As Congress debates the next COVID relief package in Washington, the Metropolitan Transportation Authority (MTA) Board today adopted a 2021 budget and 2021-2024 financial plan. The MTA’s spending plan assumes $4.5 billion in federal aid in 2021, without which, the Board would be forced to take drastic actions to cut service by 40% across subways, buses and Staten Island Railway and 50% across Long Island Rail Road and Metro-North Railroad. Additionally, in that case the MTA would be forced to reduce the number of positions across the agency by more than 9,400 and the authority’s historic $51.5 billion capital plan – an economic engine for New York and the nation – will remain on hold.
The 2020 budget is balanced only with borrowing from the Federal Reserve’s Municipal Liquidity Facility (MLF). Even if the MTA receives $4.5 billion in desperately needed federal aid, this will only balance the authority’s 2021 budget – falling far short of solving the total deficit over the four-year plan. The MTA projects it would still face nearly $8 billion in deficits through 2022-2024 that will need to be addressed. The MTA is prepared to make any necessary budget adjustments during this period, depending on the amount of federal aid it receives in the current negotiations in Washington.
The MTA has closed budget deficits exceeding a combined $8 billion for 2020 and 2021 by leveraging $2.9 billion from the Federal Reserve Municipal Liquidity Facility and assuming $4.5 billion in federal aid in 2021, in addition to significant agency cost saving efforts.
For its part, the MTA has taken aggressive measures to cut costs internally, focusing on three key areas: reducing overtime, consulting contracts, and other non-personnel expense reductions. Agencies have already begun implementing these savings, which are now projected to reduce expenses by $259 million in 2020, $601 million in 2021, $498 million in 2022, $466 million in 2023 and $461 million in 2024. These are on top of $2.8 billion in annual recurring cost savings achieved by the agency over the past several years.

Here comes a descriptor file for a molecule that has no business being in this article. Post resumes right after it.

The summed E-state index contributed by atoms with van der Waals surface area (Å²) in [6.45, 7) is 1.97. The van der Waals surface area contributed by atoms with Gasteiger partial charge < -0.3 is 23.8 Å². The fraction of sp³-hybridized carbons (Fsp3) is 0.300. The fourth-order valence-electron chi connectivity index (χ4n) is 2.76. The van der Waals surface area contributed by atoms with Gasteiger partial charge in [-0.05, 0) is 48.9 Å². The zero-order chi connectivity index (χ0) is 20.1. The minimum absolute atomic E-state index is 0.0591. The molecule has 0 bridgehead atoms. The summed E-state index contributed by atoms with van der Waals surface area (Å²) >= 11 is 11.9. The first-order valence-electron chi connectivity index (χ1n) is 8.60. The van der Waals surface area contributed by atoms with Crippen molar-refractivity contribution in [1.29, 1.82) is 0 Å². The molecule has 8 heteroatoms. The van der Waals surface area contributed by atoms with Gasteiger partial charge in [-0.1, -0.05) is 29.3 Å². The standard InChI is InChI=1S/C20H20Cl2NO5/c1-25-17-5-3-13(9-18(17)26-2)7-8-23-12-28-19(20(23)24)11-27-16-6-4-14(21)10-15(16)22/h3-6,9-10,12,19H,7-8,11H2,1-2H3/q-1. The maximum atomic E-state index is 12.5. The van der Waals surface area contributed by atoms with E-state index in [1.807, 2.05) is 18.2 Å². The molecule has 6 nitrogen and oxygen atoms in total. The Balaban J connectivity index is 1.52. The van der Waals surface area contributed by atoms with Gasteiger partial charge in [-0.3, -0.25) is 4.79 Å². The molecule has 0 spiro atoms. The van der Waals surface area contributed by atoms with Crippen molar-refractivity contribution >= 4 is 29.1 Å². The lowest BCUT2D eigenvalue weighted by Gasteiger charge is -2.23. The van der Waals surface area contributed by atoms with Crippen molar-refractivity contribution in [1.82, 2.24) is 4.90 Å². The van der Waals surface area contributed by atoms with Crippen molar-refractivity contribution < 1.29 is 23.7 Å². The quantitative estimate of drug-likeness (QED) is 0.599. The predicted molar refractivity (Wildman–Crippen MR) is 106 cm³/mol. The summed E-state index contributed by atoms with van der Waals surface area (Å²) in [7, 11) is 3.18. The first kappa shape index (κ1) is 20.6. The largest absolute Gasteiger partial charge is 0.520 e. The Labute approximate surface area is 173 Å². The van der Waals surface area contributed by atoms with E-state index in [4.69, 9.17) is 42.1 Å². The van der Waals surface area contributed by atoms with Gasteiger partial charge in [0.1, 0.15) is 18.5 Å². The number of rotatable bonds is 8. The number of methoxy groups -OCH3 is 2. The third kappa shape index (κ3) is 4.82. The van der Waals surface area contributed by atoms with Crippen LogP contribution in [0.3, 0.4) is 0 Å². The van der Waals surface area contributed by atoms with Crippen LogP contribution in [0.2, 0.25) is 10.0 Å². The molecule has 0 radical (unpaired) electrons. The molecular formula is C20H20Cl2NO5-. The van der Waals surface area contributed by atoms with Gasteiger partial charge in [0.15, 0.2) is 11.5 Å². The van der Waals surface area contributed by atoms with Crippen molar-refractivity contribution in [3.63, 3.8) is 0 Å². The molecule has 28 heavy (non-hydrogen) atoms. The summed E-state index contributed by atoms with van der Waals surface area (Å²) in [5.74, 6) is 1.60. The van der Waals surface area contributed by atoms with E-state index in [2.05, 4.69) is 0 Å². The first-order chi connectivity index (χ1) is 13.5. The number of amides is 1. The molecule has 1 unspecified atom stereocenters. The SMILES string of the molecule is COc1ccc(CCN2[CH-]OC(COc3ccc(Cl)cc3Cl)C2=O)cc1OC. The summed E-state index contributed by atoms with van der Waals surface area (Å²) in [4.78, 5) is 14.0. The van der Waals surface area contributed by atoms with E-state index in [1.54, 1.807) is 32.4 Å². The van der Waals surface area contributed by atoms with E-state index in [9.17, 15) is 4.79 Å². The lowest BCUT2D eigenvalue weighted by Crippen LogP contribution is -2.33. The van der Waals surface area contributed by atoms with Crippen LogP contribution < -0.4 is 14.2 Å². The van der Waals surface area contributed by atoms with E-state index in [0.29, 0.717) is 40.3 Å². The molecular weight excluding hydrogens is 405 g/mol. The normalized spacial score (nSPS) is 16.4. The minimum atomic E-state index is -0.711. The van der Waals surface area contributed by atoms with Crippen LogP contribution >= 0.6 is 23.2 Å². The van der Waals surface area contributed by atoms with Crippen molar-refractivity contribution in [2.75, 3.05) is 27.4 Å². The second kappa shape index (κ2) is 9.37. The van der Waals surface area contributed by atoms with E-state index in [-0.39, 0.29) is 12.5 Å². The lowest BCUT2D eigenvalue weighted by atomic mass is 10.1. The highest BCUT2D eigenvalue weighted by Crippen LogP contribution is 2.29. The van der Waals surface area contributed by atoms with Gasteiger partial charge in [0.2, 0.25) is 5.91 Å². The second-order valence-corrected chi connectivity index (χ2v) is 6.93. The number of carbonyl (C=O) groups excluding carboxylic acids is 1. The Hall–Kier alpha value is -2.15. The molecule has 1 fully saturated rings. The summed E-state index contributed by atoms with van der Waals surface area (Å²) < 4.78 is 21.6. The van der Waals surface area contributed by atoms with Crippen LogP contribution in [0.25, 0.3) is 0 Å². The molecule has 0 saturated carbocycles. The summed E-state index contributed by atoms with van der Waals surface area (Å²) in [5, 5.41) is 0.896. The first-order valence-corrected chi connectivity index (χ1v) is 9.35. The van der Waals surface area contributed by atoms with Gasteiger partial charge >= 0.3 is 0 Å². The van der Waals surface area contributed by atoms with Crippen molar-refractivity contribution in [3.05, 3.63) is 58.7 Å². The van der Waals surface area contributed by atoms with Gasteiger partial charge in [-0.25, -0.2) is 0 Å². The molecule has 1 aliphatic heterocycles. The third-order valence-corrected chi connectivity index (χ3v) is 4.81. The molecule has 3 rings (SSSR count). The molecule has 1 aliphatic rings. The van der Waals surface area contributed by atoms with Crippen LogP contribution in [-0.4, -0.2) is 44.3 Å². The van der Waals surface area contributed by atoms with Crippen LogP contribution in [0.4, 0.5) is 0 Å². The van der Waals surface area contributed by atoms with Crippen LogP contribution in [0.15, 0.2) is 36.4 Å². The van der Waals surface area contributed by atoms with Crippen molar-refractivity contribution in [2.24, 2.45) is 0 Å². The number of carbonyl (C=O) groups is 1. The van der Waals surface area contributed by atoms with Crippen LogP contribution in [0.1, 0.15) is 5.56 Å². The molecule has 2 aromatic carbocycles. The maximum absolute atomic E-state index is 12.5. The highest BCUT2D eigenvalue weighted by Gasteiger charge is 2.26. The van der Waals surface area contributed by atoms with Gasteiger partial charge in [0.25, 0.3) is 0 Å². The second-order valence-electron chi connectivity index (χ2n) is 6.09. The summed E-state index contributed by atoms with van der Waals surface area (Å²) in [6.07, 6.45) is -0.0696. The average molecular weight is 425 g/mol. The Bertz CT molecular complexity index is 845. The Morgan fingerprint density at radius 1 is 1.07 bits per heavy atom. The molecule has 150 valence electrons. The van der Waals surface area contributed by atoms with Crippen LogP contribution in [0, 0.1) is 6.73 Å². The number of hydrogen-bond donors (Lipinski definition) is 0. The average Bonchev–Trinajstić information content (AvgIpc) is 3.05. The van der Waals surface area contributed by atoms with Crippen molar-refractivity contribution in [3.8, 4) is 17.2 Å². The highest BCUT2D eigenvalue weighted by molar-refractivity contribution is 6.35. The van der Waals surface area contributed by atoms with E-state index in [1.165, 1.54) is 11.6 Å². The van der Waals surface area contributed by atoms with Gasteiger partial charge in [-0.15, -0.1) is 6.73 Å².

In order to close the 2020 deficit caused by prior federal inaction, the MTA used its authority to borrow the maximum of $2.9 billion from the Federal Reserve’s Municipal Liquidity Facility (MLF) before the program closes at the end of 2020. The MTA is taking additional actions to address the 2020 deficit by releasing the current 2020 General Reserve of $170 million, applying the $337 million in the OPEB Trust Fund to current OPEB payments, and retaining Committed to Capital transfers in the operating budget at $187 million for 2020, $181 million for 2021, $120 million for 2022 and $114 million for 2023.
Service Reductions to Save $1.3 Billion Annually if Federal Stimulus Fails to Materialize
Without emergency aid, the MTA is proposing service reductions of 40% for the New York City subways and buses, and 50% for the Long Island Rail Road and Metro-North Railroad, for a combined annualized savings of nearly $1.3 billion. Service reductions are estimated to have a workplace impact of nearly 9,400 positions. The proposed service reductions focus on achieving significant cost reductions, mitigating negative customer impacts, and rightsizing service in response to current and projected ridership.
New York City Transit – Subway
Subway service reductions of up to 40% may result in reduced train frequency, suspension of service on some lines at certain times of day, and/or major weekend changes. The reduction in service may allow for a 35% subway fleet reduction, generating savings in maintenance, cleaning and inspection costs.
The service reduction would result in the elimination of nearly 2,400 positions.
New York City Transit – Buses & MTA Bus Company
The MTA proposes to reduce bus service by up to 40% through elimination or consolidation of bus routes and reductions in frequency by up to 33% on the routes that remain. Changes to routes would ensure that service is available within a half-mile of existing stops.
The bus service reductions would result in the elimination of nearly 5,900 positions in total across MTA New York City Transit and the MTA Bus Company.
Long Island Rail Road and Metro-North Railroad
The MTA proposes to reduce commuter railroad service by 50%, which may result in peak period train frequencies of every 20 to 30 minutes along busier line segments, or hourly at less busy line segments. Proposed reductions under consideration take into account the existence of nearby alternate service and maintaining adequate service for essential workers. Off-peak and weekend service may be hourly, reflecting current ridership levels while maintaining sufficient service to prevent crowding.
The railroads’ service reductions would result in the elimination of a total of more than 900 positions.
-via Press Release